Maureen McGovern: in an Ellington mood

January 28, 1994|By Scott Timberg | Scott Timberg,Staff Writer

Though she came to prominence singing movie themes in the late '70s, Maureen McGovern says her real musical education began in the early '80s as a cabaret singer.

Drifting from club to club across Manhattan, Ms. McGovern, 44, was freed of commercial pressures to sing things she didn't like. She was allowed to pursue her love for the music of George and Ira Gershwin, Stephen Sondheim and Duke Ellington. And it's only now, with her performance with the Duke Ellington Orchestra this weekend at the Meyerhoff, that she can pay tribute to the last of these influences.

"I think absolutely Duke Ellington is a national treasure," she says over the phone from her Upper West Side apartment. "Much like Gershwin, he was so far ahead of his time -- his pieces sound hip today just as they did then.

"His more playful songs are deceptively simple -- they're really very complex and harmonically wonderful. And his tonal sense was light-years ahead of anybody else."

The Duke Ellington Orchestra, led by Duke's son, Mercer, has kept the Ellington legacy alive without becoming a tired nostalgia show and will provide support for Ms. McGovern's singing. She says she hopes the Baltimore performance will be the first of many collaborations, though there is no tour or recording planned as yet.

Ms. McGovern says it's hard to pick a single period or recor from a composer as prolific as Ellington, who died in 1974, but she's especially fond of "Prelude to a Kiss," "I Got It Bad" and "Caravan." She also has planned a performance of the rarely played "On a Turquoise Cloud."

Ms. McGovern's show will be divided into two sets: a program of Ellington numbers and a set of '40s standards. She's drawn especially to the songs of the World War II years.

"Particularly the humor of that period," she says. "Here the world is hanging on the brink, but people could still be touched by listening to something. The artists of the time felt a moral obligation to uplift the public, to say we're all in this together."

She says she searches for the overlooked elements of a song. "The lyrics have to resonate somewhere in me. I try to find something wry in a melancholy song, or something sad in a happy song."

Her tenure as a cabaret singer showed her how important the work of great U.S. composers was. "These songs are too wonderful to be only heard by 100 people in a cabaret."

Luckily for Ms. McGovern, who originally had a hard time getting her record companies to listen to standards, pre-rock jazz and pop singers have seen a renaissance in the past decade or so. "I'm a baby boomer, so it's sacrilege to say, but there's a real poverty in music today. In the '60s and '70s people just pooh-poohed [the standards] -- that was lounge music, we were on to something new."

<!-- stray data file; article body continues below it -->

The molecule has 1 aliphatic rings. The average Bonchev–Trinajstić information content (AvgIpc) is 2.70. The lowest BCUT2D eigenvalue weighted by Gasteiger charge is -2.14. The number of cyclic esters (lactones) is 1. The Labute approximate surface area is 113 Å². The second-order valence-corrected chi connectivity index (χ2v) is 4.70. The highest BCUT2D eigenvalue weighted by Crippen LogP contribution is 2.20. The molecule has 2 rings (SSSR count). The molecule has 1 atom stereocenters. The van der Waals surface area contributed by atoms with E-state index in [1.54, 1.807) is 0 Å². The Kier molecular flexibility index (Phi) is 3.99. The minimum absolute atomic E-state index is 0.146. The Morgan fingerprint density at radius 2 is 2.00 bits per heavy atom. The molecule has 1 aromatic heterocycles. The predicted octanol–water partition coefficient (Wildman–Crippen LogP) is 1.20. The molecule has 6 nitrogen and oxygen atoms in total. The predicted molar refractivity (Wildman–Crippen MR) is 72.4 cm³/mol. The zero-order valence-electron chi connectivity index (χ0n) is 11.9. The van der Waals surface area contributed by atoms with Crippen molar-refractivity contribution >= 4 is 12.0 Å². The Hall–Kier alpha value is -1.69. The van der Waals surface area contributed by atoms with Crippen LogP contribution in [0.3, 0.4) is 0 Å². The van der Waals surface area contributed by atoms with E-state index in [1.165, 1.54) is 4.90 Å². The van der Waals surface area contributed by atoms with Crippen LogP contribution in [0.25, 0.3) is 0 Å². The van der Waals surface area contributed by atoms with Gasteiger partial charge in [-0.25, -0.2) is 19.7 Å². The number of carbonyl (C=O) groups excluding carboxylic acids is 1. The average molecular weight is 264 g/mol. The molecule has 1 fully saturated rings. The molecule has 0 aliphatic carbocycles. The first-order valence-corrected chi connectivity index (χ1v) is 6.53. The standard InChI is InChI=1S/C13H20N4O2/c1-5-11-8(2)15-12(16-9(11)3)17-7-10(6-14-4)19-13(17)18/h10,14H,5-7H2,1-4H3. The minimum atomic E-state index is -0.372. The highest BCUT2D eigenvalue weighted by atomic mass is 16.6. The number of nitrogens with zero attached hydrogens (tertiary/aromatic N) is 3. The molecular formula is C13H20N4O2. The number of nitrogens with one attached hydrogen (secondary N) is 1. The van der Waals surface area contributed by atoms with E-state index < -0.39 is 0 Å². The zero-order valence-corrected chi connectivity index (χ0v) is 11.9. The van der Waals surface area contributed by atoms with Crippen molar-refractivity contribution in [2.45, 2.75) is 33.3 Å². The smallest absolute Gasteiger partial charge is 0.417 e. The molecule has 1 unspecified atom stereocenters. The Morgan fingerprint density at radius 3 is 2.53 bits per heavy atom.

But new hasn't always meant improved. "I don't know that we'll be sitting around campfires singing rap songs in 15 or 20 years," she says. Music also has gotten excessively technological. "The last thing I want to hear when I get home from a hard day of work is mechanistic music," she says. "I want to hear passion, and that's what the music of that period was about."

Ms. McGovern says she looks to a song's emotional rather than technical qualities to inspire her phrasing. "I approach every song for what can be mined emotionally, whether it's that playfulness, or sorrow. It's important to remember that when you listen to a song it's a musical conversation. And we don't talk in regular lines when we talk. I let the song's emotions take over."

While her early hits from '70s movies were important for establishing her, she admits that "the records that went with them were pure and utter dreck." Her career has taken on new life since she's discovered the great American songbooks.

Even Ms. McGovern's detractors -- who often see her as technically impressive but emotionally unaffecting -- concede that her tone has grown warmer and her phrasing relaxed in recent shows. "She has loosened up considerably over the years and developed into a singing actress of considerable skill," Stephen Holden of the New York Times wrote after the "West Side Story" medley on her last tour.

"Warts and all, I like live performances," she says. "That's why the records from the pre-rock era still hold up -- a moment was captured."

Maureen McGovern with the Duke Ellington Orchestra

When: Friday and Saturday, Jan. 28 and 29, at 8:15 p.m., and Sunday, Jan. 30, at 3 p.m.

Where: Joseph Meyerhoff Symphony Hall, 1212 Cathedral St.

Tickets: $20-$35 (box seats $45)

Call: For information, call (410) 783-8000 or (800) 442-1198

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